the decision became even more difficult.
race of the ’83 season was a Modified show at the Oxford one-third
mile. Art’s car was on rails that day, even on hard rubber. Those
tires did their job, and in a late race restart, George blasted by
an increasingly loose George Kent for a huge – and hugely popular –
On the way back down the Maine Turnpike, George and his
wife Maggie had quite a
conversation. George was beside himself,
convinced he could never pull off anything like that again, and
wondering if it wouldn’t be best to quit right now, at the top of
his game. But, alas, he had promised Art he would run until the end
of the season, and there was still Thompson. Art was his friend. He
had to go.
In qualifying Saturday at Thompson, everything
seemed calm and ordinary. But the next day was a different story.
From the moment the pits opened, the place was abuzz with cameras,
well-wishers, and tears about George’s final race. Emotions ran
high. Art recalls, “At one point I just had to take George around
the pits by the arm and talk to him, tell him to forget all the
noise, and try to remember that we were there to race.”
they did, and, unbelievably, once again it would be George’s day.
The grandstands thundered with approval when he won, and it appeared
there was not a single grownup in the pits. George was thoroughly
sprayed with champagne before even getting out of the car. “And,
when I did climb out, I just cried. It was so beautiful. What a way
to go out. To win the last one was storybook; taking two was
Needless to say, the celebration soon oozed its
way up the hill to the Clubhouse, where it carried on until the wee
hours. At one point Richie Evans, rarely beaten in that era, walked
up to Art and said, “What in the world did you guys do to that car
today? You had to be cheating, because I sure was.”
chapter ended, but not the story. Amazingly, Art just kept right on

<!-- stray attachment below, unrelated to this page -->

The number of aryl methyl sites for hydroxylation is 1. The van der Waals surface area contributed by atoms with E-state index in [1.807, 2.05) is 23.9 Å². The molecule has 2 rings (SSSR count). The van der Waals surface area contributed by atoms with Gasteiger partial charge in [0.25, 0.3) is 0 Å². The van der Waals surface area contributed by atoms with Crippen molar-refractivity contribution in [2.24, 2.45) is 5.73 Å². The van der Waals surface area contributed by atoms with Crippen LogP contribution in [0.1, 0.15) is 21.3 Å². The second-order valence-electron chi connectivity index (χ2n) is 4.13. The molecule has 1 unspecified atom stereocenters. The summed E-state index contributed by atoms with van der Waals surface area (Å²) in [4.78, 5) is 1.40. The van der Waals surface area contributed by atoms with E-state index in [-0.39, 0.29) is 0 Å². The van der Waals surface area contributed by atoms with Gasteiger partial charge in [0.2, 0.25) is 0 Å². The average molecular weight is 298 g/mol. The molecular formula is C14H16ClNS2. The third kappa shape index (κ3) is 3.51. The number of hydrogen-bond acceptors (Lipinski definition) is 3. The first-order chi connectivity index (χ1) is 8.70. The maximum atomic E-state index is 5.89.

going. Fact is, on that day in 1983, he wasn’t even half way through
his racing career, and it has only gone meteoric since then. By the
time he was inducted into the New England Auto Racers Hall of Fame a
couple of years back, he had won at 26 different tracks, taking down
two NASCAR Tour Championships, two Thompson 300s, two Stafford
Spring Sizzlers and two national events at Martinsville. The totally
topped and tailed SPAFCO Modifieds he continues to build for
customers remain among the most desired equipment in competition
And his buddy George is never far from the scene,
either, actively involved with racing
charities, the North East
Motor Sports Museum, and the NEAR Hall of Fame.
There is no
question that there are some competitive genes in that Summers
family. George’s dad was Bill Summers, the baseball umpire. Bill is
shown below, getting a piece of Yankee catcher Yogi Berra’s mind
after Summers called Dodger Jackie Robinson safe stealing home.
|(Summers Family Collection)
On the right is George and Maggie’s son Ricky, who was a journeyman
Modified driver himself. He is showing some of that old Summers
enthusiasm in an active discussion with Paul Cokely, at the time the
starter at Riverside Park.
(Summers Family Collection)
© 2014 Lew Boyd
- Coastal 181